Magazine article The Spectator

Adventures in Gay Paree

Magazine article The Spectator

Adventures in Gay Paree

Article excerpt

Inside a Pearl by Edmund White

Bloomsbury, £18.99, pp. 261,

ISBN 9781408820452

Spectator Bookshop, £14.99

In his preface to The Joy of Gay Sex (revised and expanded third edition), Edmund White praises the 'kinkier' aspects of homoerotic life. Practical advice is given on frottage, spanking, sixty-nining, cruising, blowjobs, fisting, rimming and three-ways. Of course, Proust-inspired poetic exaltations to homosexual love have long characterised White's fiction, from A Boy's Own Story to Hotel de Dream. Yet White is no mere popinjay in thrall to high-flown campery; his mind is drawn to some very dark places.

Between 1983 and 1999, as an ardent Francophile, White elected to live in Paris.

His chatty, salacious account of those years, Inside a Pearl, dilates knowledgeably on the gorgeousness of the ephebes to be found along the Seine; but the book is also a serious guide to the city's gastronomy, literature and social customs. If White has nothing much to say on French wines (he is a teetotaller and reformed alcoholic), he does know his restaurants.

In 1956, at his boarding school near Detroit, White had read the firebrand French poet Arthur Rimbaud after lights out. Miserably unhappy, he longed to run away to New York and succeed as a writer; Rimbaud's poetry, with its hymn to the world as an open highway, fired him to do so. Inevitably, with his drunken outcast legend, Rimbaud inspires hero-worship. I wrote a dreadful play about him while at Cambridge in the 1980s, with Tilda Swinton in the role of Rimbaud's mother, which was peevishly reviewed by Andrew Marr for the Scotsman ('This interpretation of the fine poet and darling of teenage depressives will do no good at all').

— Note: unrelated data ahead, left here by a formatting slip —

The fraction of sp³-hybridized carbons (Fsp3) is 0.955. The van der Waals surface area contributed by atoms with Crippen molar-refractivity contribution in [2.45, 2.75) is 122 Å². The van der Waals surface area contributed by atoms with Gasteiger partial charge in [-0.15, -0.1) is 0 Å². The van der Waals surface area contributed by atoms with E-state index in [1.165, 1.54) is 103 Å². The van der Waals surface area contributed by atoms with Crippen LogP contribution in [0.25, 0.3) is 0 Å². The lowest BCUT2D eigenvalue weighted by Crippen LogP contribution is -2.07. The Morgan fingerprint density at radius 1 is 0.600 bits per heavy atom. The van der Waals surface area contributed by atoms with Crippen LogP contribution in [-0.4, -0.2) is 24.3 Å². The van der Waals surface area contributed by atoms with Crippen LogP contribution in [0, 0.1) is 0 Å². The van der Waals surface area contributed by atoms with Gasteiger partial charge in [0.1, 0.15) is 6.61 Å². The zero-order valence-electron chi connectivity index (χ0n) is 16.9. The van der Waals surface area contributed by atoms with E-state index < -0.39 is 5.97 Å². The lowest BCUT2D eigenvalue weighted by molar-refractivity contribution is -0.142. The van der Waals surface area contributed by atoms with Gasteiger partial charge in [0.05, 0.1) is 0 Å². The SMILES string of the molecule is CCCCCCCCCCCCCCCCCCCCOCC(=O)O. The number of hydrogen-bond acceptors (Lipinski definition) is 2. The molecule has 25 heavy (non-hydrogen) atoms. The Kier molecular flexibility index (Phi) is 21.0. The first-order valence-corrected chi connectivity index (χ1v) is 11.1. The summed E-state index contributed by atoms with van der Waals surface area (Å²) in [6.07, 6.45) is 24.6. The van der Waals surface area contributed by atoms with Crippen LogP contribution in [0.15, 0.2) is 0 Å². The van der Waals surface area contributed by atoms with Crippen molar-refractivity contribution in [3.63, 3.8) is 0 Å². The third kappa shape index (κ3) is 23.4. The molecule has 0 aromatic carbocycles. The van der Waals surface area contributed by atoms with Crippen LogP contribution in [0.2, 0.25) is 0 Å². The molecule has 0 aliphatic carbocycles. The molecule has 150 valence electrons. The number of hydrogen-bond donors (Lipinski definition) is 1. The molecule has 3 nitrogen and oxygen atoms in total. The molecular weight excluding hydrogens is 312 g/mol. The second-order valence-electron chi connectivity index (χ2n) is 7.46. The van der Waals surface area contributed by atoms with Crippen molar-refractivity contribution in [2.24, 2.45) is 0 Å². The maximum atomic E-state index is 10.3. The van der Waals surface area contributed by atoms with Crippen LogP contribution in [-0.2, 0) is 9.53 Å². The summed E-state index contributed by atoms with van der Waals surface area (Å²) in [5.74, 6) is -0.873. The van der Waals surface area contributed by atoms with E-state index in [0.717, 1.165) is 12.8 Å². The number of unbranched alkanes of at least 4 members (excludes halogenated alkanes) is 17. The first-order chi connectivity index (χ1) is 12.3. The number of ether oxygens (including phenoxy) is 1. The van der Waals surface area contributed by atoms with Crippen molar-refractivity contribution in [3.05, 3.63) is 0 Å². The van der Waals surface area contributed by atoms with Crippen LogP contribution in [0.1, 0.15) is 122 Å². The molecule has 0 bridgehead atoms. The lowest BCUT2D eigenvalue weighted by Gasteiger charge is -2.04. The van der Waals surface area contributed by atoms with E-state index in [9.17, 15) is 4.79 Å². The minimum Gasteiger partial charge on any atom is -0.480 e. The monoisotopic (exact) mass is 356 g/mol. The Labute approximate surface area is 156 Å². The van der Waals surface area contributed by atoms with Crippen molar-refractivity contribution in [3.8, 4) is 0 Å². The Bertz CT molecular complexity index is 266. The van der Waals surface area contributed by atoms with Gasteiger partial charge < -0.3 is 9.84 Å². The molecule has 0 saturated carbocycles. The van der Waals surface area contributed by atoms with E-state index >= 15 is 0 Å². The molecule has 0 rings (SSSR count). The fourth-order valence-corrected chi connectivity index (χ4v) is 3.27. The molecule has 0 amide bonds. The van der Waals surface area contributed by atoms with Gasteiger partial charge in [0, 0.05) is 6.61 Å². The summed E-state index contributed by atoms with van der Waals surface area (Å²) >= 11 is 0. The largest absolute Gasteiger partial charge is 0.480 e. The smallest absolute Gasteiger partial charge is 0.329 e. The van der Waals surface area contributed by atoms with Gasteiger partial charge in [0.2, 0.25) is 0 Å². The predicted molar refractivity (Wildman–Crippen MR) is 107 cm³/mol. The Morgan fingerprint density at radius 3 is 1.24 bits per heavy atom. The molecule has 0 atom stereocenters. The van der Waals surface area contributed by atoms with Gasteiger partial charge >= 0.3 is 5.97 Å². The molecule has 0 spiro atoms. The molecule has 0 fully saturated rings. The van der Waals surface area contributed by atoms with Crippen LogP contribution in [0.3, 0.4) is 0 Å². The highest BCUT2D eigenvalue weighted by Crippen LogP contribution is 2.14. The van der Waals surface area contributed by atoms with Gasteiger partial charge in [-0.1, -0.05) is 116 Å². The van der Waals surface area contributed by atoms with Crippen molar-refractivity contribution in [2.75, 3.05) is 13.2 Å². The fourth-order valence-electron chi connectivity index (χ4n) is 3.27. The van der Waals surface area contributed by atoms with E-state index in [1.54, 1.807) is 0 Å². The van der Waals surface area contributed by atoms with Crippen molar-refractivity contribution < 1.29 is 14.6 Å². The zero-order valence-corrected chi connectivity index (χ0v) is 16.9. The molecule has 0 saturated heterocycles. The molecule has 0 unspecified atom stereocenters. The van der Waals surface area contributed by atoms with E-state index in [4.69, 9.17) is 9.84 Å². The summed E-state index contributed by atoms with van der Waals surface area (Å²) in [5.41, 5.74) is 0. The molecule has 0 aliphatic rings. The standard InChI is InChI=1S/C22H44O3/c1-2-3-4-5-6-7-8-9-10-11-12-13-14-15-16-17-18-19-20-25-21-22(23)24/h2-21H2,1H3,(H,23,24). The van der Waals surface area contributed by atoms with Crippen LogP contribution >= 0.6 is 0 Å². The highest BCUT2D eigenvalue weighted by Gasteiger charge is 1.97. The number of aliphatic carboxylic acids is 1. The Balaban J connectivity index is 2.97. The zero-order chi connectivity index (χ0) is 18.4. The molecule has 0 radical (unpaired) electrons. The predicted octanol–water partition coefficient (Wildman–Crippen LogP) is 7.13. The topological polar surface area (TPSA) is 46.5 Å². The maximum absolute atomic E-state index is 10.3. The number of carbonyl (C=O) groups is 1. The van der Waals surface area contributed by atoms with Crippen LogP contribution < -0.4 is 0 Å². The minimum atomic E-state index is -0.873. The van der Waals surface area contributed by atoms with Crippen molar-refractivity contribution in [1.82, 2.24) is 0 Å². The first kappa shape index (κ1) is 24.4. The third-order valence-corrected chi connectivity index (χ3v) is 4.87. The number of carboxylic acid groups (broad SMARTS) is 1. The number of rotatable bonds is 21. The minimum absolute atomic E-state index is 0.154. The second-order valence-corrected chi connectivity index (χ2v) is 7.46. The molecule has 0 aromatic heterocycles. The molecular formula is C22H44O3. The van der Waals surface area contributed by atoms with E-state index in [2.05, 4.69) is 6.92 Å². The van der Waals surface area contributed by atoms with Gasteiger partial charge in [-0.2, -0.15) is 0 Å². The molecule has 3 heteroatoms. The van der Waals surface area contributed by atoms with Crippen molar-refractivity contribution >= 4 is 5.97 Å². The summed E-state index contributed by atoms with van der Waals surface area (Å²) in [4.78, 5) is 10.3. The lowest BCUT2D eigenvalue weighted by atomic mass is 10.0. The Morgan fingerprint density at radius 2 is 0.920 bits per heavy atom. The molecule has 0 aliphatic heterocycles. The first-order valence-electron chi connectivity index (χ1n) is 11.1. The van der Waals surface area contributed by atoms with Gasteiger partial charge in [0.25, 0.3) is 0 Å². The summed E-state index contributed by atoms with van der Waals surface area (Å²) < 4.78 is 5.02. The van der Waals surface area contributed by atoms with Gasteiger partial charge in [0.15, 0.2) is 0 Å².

Here, White combines the scholarship of his biographies of Rimbaud, Proust and Jean Genet with personal memoir.

The result is an exquisitely written work which admirably captures the heady mix of the sensual, luxurious, snobbish and plain small-mindedness that is Paris today, and always was Paris. Tittle-tattle and scoresettling colour almost every page. Mary McCarthy in her Paris exile was 'always cross, as if permanently enduring a bad hangover'. Germaine Greer, irritatingly for White, attacked his Rimbaud biography for its supposed advocacy of anal sex, 'which she, for one, was categorically opposed to'. …

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